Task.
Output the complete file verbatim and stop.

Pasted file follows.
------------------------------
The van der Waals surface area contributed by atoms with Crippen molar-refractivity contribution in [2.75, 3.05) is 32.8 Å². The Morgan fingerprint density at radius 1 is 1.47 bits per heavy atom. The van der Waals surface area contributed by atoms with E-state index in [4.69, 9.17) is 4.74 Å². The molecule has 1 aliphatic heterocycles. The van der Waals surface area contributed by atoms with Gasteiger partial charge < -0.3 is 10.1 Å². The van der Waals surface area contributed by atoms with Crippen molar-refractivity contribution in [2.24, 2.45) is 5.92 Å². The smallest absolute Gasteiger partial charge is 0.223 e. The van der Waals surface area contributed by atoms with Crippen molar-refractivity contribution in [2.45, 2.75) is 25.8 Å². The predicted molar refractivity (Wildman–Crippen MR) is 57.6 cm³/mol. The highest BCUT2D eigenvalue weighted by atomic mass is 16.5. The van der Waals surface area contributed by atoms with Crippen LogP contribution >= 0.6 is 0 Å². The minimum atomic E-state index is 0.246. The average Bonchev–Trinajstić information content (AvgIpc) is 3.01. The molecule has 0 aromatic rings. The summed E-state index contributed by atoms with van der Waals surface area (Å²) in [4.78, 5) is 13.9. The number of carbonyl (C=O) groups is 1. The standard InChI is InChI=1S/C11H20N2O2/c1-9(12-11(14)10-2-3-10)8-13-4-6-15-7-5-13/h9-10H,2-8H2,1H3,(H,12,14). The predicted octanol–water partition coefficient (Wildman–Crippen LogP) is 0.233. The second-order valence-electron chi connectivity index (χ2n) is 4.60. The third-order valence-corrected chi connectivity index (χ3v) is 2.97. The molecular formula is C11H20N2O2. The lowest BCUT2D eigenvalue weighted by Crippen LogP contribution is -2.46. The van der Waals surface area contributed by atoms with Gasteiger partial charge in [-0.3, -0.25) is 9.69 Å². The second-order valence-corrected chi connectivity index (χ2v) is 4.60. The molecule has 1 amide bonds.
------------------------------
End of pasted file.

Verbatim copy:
The van der Waals surface area contributed by atoms with Crippen molar-refractivity contribution in [2.75, 3.05) is 32.8 Å². The Morgan fingerprint density at radius 1 is 1.47 bits per heavy atom. The van der Waals surface area contributed by atoms with E-state index in [4.69, 9.17) is 4.74 Å². The molecule has 1 aliphatic heterocycles. The van der Waals surface area contributed by atoms with Gasteiger partial charge < -0.3 is 10.1 Å². The van der Waals surface area contributed by atoms with Crippen molar-refractivity contribution in [2.24, 2.45) is 5.92 Å². The smallest absolute Gasteiger partial charge is 0.223 e. The van der Waals surface area contributed by atoms with Crippen molar-refractivity contribution in [2.45, 2.75) is 25.8 Å². The predicted molar refractivity (Wildman–Crippen MR) is 57.6 cm³/mol. The highest BCUT2D eigenvalue weighted by atomic mass is 16.5. The van der Waals surface area contributed by atoms with Crippen LogP contribution >= 0.6 is 0 Å². The minimum atomic E-state index is 0.246. The average Bonchev–Trinajstić information content (AvgIpc) is 3.01. The molecule has 0 aromatic rings. The summed E-state index contributed by atoms with van der Waals surface area (Å²) in [4.78, 5) is 13.9. The number of carbonyl (C=O) groups is 1. The standard InChI is InChI=1S/C11H20N2O2/c1-9(12-11(14)10-2-3-10)8-13-4-6-15-7-5-13/h9-10H,2-8H2,1H3,(H,12,14). The predicted octanol–water partition coefficient (Wildman–Crippen LogP) is 0.233. The second-order valence-electron chi connectivity index (χ2n) is 4.60. The third-order valence-corrected chi connectivity index (χ3v) is 2.97. The molecular formula is C11H20N2O2. The lowest BCUT2D eigenvalue weighted by Crippen LogP contribution is -2.46. The van der Waals surface area contributed by atoms with Gasteiger partial charge in [-0.3, -0.25) is 9.69 Å². The second-order valence-corrected chi connectivity index (χ2v) is 4.60. The molecule has 1 amide bonds.